It is contended by respondent that we must hold the title to have been in Elizabeth McComb as her separate property when she executed the mortgage, for the reason that the deed from John W. Brumagim, in which she is named as grantee, contains the habendum clause: "To have and to hold all and singular the said premises, together with the appurtenances, unto the said party of the second part, her heirs and assigns forever, for her separate estate, and her sole and separate use, benefit, and behoof."

         All the cases hold, the deed being silent as to the source of the consideration, that when property is conveyed for a valuable consideration to either spouse, the presumption is that it belongs to the community.

         The claim of respondent is, that by reason of the clause in the deed above quoted, not only was the presumption of community property overcome, and a presumption created that the property was hers separately, but that the clause established indisputably a separate property in her.

          [12 P. 350] Even if it should be conceded to the respondent (conceded for the purposes of this decision only) that the legal title was acquired -- by the community or by Elizabeth, as the case may be -- through the deed from Brumagim, and not through the deed from the trustees, to whom Brumagim had conveyed it; and if it should further be conceded that the clause in the deed from Brumagim, whereby, it would seem, the grantor attempted to limit the estate conveyed to the separate use of the wife, is the equivalent of a recital that the consideration money was paid out of funds which were the separate property of the wife (Morrison v. Wilson , 13 Cal. 500), -- the clause in the deed, giving to it the very greatest effect which can be claimed for it, only created a separate estate in Elizabeth McComb, prima facie. In Peck v. Brumagim , 31 Cal. 448, it is said: "The question presents the same features as it would if it arose between husband and wife, and related to a deed that recited that the purchase-money was paid out of the separate estate of the husband or of the wife, and must receive the same solution. Neither the husband nor the wife is estopped from showing against the other the true nature of the consideration of the deed, or from whom it proceeded. Between them, or between one of them and the heirs of the other, no question of notice can arise."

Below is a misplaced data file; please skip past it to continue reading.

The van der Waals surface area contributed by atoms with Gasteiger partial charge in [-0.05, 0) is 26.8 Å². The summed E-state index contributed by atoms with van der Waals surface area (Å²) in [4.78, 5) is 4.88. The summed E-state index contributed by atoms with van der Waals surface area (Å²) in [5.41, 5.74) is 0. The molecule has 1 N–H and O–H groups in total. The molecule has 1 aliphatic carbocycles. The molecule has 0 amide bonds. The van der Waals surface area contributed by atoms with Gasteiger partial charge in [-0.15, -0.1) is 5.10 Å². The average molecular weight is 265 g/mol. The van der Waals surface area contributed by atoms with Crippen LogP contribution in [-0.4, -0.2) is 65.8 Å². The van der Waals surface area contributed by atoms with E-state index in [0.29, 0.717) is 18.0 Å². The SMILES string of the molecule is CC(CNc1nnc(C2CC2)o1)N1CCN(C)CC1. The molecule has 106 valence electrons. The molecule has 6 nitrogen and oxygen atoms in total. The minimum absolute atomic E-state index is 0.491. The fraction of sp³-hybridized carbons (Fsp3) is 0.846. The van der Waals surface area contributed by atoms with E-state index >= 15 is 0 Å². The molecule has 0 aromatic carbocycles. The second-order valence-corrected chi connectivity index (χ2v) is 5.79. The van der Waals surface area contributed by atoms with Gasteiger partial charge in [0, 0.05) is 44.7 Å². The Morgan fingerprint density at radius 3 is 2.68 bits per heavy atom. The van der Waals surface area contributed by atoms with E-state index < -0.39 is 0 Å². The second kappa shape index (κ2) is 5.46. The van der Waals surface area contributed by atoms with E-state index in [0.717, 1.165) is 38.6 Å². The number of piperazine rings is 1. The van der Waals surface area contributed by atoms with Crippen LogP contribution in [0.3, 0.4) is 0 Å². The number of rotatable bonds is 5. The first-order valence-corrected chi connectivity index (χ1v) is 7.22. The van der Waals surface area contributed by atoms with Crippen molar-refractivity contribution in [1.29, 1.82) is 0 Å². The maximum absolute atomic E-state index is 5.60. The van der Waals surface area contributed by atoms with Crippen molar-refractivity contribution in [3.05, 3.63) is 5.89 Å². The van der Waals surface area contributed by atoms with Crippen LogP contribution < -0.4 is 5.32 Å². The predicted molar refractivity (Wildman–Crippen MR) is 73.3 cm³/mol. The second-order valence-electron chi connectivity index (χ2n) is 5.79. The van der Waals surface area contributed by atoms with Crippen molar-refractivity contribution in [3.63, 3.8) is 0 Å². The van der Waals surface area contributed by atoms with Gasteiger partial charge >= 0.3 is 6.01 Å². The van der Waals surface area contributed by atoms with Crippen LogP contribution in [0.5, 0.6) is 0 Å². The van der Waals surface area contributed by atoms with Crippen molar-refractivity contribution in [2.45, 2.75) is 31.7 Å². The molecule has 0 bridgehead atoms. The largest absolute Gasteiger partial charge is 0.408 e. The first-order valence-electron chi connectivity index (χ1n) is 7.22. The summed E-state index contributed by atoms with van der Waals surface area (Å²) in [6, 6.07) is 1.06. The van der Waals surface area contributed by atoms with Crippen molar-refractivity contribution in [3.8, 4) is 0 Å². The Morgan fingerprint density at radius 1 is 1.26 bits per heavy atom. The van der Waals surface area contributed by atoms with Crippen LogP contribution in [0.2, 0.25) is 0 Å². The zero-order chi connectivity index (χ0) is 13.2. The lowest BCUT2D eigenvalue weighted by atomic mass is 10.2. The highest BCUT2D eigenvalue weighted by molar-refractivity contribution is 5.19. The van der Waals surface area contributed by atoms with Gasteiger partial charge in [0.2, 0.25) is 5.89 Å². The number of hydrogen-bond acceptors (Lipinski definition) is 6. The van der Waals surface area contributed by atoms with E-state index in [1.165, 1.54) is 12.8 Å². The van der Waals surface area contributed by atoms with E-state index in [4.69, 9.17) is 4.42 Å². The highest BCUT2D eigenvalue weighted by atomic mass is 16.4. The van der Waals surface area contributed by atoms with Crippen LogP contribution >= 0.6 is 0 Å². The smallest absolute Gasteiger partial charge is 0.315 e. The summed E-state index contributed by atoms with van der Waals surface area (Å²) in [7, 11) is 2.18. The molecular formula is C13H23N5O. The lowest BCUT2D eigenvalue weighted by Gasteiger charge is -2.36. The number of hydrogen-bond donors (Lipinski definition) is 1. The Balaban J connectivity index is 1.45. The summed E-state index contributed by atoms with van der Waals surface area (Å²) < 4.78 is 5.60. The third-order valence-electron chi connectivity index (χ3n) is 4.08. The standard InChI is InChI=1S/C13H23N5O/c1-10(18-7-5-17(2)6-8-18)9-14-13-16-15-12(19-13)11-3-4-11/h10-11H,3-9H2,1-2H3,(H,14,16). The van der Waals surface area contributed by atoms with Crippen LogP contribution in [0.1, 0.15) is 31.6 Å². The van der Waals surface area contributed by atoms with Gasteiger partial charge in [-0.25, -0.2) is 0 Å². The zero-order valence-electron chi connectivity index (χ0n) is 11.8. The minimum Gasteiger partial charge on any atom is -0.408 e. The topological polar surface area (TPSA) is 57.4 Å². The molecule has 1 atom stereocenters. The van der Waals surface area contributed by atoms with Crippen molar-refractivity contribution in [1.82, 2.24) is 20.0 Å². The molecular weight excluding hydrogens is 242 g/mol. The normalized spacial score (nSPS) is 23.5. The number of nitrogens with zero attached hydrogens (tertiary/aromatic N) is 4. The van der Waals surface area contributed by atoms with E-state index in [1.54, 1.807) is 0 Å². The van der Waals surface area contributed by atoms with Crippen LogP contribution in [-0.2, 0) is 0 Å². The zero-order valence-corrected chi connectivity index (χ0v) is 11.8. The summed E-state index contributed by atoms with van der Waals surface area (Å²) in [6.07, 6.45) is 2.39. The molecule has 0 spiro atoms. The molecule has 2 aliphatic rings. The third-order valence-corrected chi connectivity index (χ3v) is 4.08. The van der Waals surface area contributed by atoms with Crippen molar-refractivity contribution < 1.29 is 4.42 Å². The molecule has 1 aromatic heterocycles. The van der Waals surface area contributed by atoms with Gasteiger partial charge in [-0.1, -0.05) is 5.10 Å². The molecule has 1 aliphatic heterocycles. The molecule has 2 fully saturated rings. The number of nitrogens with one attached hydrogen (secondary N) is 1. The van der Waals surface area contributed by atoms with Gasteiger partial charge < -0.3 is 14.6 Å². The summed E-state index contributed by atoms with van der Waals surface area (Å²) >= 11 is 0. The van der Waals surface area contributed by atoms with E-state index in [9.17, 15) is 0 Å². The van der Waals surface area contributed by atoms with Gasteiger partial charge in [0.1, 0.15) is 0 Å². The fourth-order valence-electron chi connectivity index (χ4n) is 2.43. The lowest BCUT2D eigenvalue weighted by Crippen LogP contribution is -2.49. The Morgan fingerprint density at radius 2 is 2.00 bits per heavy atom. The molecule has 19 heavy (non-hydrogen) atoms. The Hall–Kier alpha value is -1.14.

In Ramsdell v. Fuller , 28 Cal. 38, it was decided that parties purchasing of the husband real estate deeded to the wife for a money consideration, during coverture, do so at their peril. The record of the deed to the wife is notice to all the world that the land may be the separate property of the wife, and is sufficient to put purchasers on inquiry. And this notwithstanding the presumption that the land is community property. By parity of reason, parties purchasing from the wife real estate deeded to her for a money consideration do so at their peril, notwithstanding the presumption arising from a clause like that in the deed from Brumagim, that the land is her separate property, -- if, indeed, the clause creates any such presumption, -- since they take with notice that the land may be community property.

         At the very most, then, the clause in the Brumagim deed established prima facie only a separate estate in the wife, and the court below erred in refusing to permit the plaintiff to prove that the land was paid for out of community funds.          Whether the clause in the deed from Brumagim was any evidence of separate property in the wife is a question which the exigencies of the present case do not demand of us to decide.

         We remark, however, that what was said in Morrison v. Wilson, supra, with respect to the effect of a recital in a deed that the consideration was paid by a third party for the exclusive benefit of the wife, was dictum. (See opinion on rehearing in the same case.) In Peck v. Brumagim, supra, the deed contained no such recital. It may be that the consent of the husband to a deed containing a clause like that from Brumagim, indicated by his knowledge of it and his failure to object to it when it was made, is some evidence of an intended gift by the husband to the wife of the community funds paid for the conveyance. But whatever its effect, if any, the clause in the deed, disconnected from other evidence, cannot be more than evidence prima facie that the land conveyed became the separate property of the wife, and it was clearly error to sustain an objection to evidence offered to prove "the true nature of the consideration," and that it proceeded from the community.

         Judgment and order reversed, and cause remanded for a new trial.

Summaries of

McComb v. Spangler

Supreme Court of California
Dec 18, 1886
71 Cal. 418 (Cal. 1886)

In McComb v. Spangler, 71 Cal. 418, [12 P. 347], it was held that where a third person conveys property to a wife as her separate property, there is but a prima facie presumption that it is taken by her as such.

Summary of this case from Miller v. Brode

In McComb v. Spangler, 71 Cal. 418, the rule was laid down that "the only proper parties are the mortgagor and mortgagee, and those who have acquired rights under them subsequent to the mortgage."

Summary of this case from Emeric v. Alvarado

In McComb v. Spangler, 71 Cal. 418 [12 P. 347], it was held that where a third person conveys property to a wife as her separate property, there is but a prima facie presumption that it is taken by her as such.

Summary of this case from Donze v. Donze
Case details for

McComb v. Spangler

Case Details

Full title:ELIZABETH McCOMB, Appellant, v. JOHN C. SPANGLER et al., Respondents

Court:Supreme Court of California

Date published: Dec 18, 1886


71 Cal. 418 (Cal. 1886)
12 P. 347